“That was, uh,” Rock said, trailing off. “Greatest night in the history of television?”

The audience laughed uncomfortably as Rock, who seemed shaken, moved on to award the prize for best documentary.

The slap was the topic du jour at the Vanity Fair after-party. According to E!, John Legend declared it “a no-comment type of night.” Two-time Oscar nominee Leslie Odom Jr. pointed out that Smith was in a vulnerable position.

“This business can sometimes feel like walking around with your skin ripped off,” Odom told Vanity Fair. “ … I think we saw two artists, you know, with their hearts open. It’s a vulnerable moment — sometimes it’s messy, but it’s always beautiful when it’s the truth.”

“I’m from Philly. It felt very Philly to me,” Quinta Brunson, star of “Abbott Elementary,” told Variety. “That’s all I have to say.” (Smith is famously a Philadelphia native.)

Later, the Los Angeles Police Department released a statement to media outlets: “LAPD investigative entities are aware of an incident between two individuals during the Academy Awards program. The incident involved one individual slapping another,” it read. “The individual involved has declined to file a police report. If the involved party desires a police report at a later date, LAPD will be available to complete an investigative report.”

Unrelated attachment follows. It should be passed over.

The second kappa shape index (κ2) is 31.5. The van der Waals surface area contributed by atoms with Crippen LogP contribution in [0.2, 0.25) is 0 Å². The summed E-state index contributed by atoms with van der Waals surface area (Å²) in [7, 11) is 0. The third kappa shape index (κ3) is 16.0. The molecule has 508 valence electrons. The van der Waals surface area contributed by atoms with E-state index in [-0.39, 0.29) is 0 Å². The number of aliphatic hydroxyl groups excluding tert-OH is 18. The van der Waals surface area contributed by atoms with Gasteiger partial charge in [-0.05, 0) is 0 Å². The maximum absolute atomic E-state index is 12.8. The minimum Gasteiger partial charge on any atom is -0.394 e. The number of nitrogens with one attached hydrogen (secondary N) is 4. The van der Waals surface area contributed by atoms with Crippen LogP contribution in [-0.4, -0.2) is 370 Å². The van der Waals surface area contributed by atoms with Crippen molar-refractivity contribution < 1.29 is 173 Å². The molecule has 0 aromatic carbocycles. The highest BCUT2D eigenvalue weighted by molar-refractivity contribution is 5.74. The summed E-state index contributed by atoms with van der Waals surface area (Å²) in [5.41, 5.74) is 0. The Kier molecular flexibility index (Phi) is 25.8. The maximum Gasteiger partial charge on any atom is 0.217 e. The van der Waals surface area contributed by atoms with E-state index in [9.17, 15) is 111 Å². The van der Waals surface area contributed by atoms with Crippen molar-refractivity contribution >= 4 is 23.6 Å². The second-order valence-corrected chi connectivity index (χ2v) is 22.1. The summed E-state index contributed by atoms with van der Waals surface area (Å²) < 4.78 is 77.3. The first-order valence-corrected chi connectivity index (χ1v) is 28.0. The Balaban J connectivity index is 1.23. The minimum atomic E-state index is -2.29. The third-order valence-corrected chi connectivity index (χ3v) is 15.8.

Several moments after the onstage incident, reporters in attendance at the show started tweeting about Denzel Washington (as well as Tyler Perry) seen talking to the flustered couple….

The moment went mostly unmentioned for the next few awards, though presenter Diddy said, “Will and Chris, we’re going to solve that like family … but right now, we’re moving on with love.” (The camera showed Smith and Pinkett Smith in their seats laughing and applauding.)

But when Smith arrived to accept the best actor trophy, he started with a nod to what had just occurred.

“Richard Williams was a fierce defender of his family,” he said, drawing a few knowing chuckles from the audience, who also seemed to not know how to react. “In this time in my life, in this moment, I am overwhelmed by what God is calling on me to do and be in this world.”

He spoke through tears about protecting his co-stars during the film and about the pressure of being in the entertainment industry when people can “talk crazy” about you, “disrespecting you.”

“I know to do what we do, you gotta be able to take abuse,” Smith said. “And you gotta smile, and you gotta pretend like that’s okay.”

Smith said that a few moments before his speech, Washington told him, “At your highest moment, be careful, that’s when the devil comes for you.” Smith added he wasn’t crying because of the award: “It’s not about winning an award for me. It’s about being able to shine a light on all of the people.”